The judge who issued the order (see the document at the bottom of this article) allowing a part of the lawsuit to proceed noted that the Department of Education "Time to Degree" outcomes were over 6 years for Capella's doctorates, not the 3 advertised. I've tried looking for that data. Most schools publish it and I thought it was public information but I spent an hour scouring the web and wasn't able to find the data on the DOE/NACES or Capella sites.
     
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  7. Neuhaus

    Neuhaus Well-Known Member

    Adding the modifier "Executive" to a degree typically means that some requirement is not being met or something is being watered down to account for the busy life of an "executive" whose vast experience allows them to bypass the more plebian requirements.

    It's a fun little marketing trick I've noticed in higher ed.

    If I were a gambling man, the outcomes are going to be just fine because the program is likely created in such a way that the student's hand is held the entire time to ensure they are ready as long as they pass the course. What would be more interesting, I think, would be to see the quality of the dissertations coming out of these students. I have the funny notion that they are going to all magically bypass the need for original research as they will simply be the "executive" drawing from their wealth of experience and knowledge.

    In short, I think this is a more dishonest version of PhD by Publication.
     
  8. Johann

    Johann Well-Known Member

    Entirely possible. I'd settle for an honest statement of what it's going to cost. Doesn't affect me personally.
    I'd like to visit Baton Rouge - but not 24 weekends, airport-to-campus and back.
     
  9. Rich Douglas

    Rich Douglas Well-Known Member

    Having taught in one, I disagree. Oh, that might be the case in some situations, but I don't think it can be treated as a rule. "Executive" very often means the focus of the programs, where the emphasis is on strategy, decision-making, running the enterprise, external environments, etc., and less on the functions of each department (accounting, finance, HR, etc.).
    Why is that "dishonest"? I think it's actually a lot harder, there's more review of one's work, and the amount of work is certainly comparable. I think what is "dishonest" is how a doctorate by that method is sometimes portrayed on this site, as if you just write a few papers, get them into journals, and the school hands you a degree. That's not the case. But again, I'm curious as to why you think it's "dishonest."
     
  10. Neuhaus

    Neuhaus Well-Known Member

    The Executive JD is the JD that doesn't qualify you to sit for the bar and is designed to make it sound like that's a feature and not a flaw.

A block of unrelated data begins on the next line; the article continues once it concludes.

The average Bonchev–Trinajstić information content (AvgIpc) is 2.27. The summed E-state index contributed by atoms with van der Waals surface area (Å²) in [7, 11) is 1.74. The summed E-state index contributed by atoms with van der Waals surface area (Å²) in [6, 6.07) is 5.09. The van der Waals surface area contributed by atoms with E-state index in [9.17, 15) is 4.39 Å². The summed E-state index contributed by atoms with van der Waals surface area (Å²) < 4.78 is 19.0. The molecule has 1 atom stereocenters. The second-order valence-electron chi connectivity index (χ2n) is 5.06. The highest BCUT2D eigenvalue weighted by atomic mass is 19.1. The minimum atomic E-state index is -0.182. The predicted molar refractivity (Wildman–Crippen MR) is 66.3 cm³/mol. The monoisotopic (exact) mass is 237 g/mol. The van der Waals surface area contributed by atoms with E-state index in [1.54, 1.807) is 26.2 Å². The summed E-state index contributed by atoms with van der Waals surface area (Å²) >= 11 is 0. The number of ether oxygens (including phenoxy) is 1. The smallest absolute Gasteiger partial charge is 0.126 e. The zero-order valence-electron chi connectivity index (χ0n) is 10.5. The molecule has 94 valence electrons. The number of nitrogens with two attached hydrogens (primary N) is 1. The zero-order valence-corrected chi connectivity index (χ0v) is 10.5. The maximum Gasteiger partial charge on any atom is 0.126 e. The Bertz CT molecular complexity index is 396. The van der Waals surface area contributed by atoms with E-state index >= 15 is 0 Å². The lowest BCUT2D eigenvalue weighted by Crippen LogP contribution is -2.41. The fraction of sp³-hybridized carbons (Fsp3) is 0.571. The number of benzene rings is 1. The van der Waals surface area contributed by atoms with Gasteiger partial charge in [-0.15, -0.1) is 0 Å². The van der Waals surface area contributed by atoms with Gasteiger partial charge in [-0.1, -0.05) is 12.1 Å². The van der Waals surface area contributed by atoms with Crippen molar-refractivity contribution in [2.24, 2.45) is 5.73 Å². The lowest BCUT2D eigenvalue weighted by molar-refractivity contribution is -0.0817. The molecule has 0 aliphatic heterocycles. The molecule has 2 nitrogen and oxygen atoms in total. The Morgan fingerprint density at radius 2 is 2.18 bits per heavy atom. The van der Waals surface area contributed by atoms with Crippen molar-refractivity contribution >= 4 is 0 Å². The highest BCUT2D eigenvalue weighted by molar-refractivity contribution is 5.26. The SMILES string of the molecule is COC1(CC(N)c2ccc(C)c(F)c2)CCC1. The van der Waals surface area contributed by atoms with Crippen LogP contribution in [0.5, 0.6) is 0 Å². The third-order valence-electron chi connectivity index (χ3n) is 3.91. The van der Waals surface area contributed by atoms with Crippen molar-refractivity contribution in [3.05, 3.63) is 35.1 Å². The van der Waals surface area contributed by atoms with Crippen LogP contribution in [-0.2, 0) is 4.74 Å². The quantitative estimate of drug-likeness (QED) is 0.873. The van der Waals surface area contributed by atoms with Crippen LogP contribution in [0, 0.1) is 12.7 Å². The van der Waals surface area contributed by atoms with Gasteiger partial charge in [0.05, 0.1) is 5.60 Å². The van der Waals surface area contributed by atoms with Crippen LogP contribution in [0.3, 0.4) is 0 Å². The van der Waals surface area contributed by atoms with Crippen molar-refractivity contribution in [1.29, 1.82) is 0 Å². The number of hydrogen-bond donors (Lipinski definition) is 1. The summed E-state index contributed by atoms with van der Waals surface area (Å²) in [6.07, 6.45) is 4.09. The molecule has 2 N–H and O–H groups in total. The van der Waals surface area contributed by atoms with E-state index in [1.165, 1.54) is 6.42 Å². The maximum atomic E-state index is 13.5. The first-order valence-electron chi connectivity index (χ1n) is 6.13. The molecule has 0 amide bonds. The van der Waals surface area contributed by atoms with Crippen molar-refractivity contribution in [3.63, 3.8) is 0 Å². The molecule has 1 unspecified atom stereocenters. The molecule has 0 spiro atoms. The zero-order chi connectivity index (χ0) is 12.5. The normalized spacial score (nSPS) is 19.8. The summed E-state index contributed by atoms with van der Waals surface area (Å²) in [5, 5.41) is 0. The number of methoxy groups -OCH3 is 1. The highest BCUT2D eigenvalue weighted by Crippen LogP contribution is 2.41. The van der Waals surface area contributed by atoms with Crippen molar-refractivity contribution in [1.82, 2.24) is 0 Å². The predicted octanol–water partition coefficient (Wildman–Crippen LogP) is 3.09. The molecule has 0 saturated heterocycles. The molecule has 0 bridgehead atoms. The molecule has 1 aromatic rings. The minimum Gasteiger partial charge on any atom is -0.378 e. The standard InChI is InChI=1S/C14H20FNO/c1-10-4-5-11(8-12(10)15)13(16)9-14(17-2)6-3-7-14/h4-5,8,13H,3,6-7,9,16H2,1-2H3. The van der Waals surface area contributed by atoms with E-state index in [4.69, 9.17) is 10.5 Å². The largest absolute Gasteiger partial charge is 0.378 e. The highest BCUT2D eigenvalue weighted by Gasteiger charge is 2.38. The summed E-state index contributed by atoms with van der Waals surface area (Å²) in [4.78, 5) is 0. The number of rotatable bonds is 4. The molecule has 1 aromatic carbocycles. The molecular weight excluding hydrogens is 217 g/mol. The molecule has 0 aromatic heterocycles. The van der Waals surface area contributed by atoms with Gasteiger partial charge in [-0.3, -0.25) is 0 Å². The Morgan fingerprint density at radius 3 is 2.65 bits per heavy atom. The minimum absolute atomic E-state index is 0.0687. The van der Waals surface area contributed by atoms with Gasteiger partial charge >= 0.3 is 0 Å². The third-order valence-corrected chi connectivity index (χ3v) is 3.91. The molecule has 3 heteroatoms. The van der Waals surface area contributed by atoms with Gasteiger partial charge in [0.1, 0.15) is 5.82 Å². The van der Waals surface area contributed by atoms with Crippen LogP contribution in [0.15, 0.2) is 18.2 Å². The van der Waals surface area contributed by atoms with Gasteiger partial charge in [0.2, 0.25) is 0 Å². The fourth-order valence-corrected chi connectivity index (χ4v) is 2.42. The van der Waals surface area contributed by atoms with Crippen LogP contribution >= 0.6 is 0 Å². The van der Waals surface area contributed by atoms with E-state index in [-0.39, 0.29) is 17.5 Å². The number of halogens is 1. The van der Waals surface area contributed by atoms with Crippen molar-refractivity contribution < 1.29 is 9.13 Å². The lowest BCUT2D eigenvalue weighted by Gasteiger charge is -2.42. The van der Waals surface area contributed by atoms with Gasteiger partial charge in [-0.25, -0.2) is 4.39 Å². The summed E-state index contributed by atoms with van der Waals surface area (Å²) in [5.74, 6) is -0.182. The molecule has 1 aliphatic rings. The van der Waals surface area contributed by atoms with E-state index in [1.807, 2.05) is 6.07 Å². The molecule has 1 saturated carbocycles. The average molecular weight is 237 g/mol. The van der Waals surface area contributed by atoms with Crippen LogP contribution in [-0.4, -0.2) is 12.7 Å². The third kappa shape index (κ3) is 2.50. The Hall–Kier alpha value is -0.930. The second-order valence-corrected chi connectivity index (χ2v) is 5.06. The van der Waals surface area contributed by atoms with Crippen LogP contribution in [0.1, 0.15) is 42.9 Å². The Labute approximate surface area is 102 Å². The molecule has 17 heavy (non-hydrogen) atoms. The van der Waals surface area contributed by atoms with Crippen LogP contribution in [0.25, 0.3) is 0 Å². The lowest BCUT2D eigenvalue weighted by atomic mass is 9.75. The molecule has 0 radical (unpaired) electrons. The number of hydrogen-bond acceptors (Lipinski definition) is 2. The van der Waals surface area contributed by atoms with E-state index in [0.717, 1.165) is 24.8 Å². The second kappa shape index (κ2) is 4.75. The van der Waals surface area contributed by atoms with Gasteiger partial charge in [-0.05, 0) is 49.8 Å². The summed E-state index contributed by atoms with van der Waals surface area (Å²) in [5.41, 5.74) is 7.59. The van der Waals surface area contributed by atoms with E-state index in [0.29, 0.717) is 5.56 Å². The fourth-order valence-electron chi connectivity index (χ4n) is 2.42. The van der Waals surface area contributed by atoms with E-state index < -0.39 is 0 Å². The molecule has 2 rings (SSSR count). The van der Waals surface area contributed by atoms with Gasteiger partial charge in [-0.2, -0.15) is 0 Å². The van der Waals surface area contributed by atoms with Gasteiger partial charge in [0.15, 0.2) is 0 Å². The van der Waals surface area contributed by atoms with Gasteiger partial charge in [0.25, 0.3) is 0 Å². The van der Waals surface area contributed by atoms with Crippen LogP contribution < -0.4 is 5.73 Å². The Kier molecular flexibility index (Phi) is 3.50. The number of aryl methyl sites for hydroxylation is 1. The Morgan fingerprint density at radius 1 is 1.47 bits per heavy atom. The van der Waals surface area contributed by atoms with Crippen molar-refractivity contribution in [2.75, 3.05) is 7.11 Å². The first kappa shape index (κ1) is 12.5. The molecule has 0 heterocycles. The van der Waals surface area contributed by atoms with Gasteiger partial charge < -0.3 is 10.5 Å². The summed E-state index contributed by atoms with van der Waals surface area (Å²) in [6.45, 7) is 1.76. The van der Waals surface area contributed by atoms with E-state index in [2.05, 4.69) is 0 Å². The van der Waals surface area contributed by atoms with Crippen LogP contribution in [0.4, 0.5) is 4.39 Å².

For many executive MBA programs the course distribution is exactly the same as any other MBA, what differs is the delivery module. Going back pre-everything available on your PC, some of the more popular programs (such as one administered by Cornell) involved said executives getting together in a conference room and engaging with the professor as a cohort remotely and then doing periodic residencies. I believe they also had one that was just purely you go to a rented facility somewhere in westchester and go through classes on weekends.

    That didn't change the fact that you had to take the same courses as everyone else. Executive here, and in many other instances, refers to the method of delivery or the amount of advanced standing you receive for your experience coming in. I have not seen a current program that meets the description you gave for the one you worked on. That doesn't mean they don't exist. If they do, however, they are outliers at this stage.

    Because it's likely going to result in garbage output, to put it bluntly.

    Just because you are an executive does not mean that your experience gives you the basis for original contributions to a field.

    I was just watching the movie Back to School the other day. Ever see it? It actually illustrates some of my point. You have a stuffy business school professor and in his class a highly successful businessman who keeps interrupting him because what is being taught isn't how "real" business works. While said professor is trying to get students to think about the expenses associated with starting a fictional business, Rodney Dangerfield's character is offering some useful insight (i.e. leasing is a better option than new construction) but is otherwise overwhelmed with, essentially, stories from the road where he talks of bribery and graft.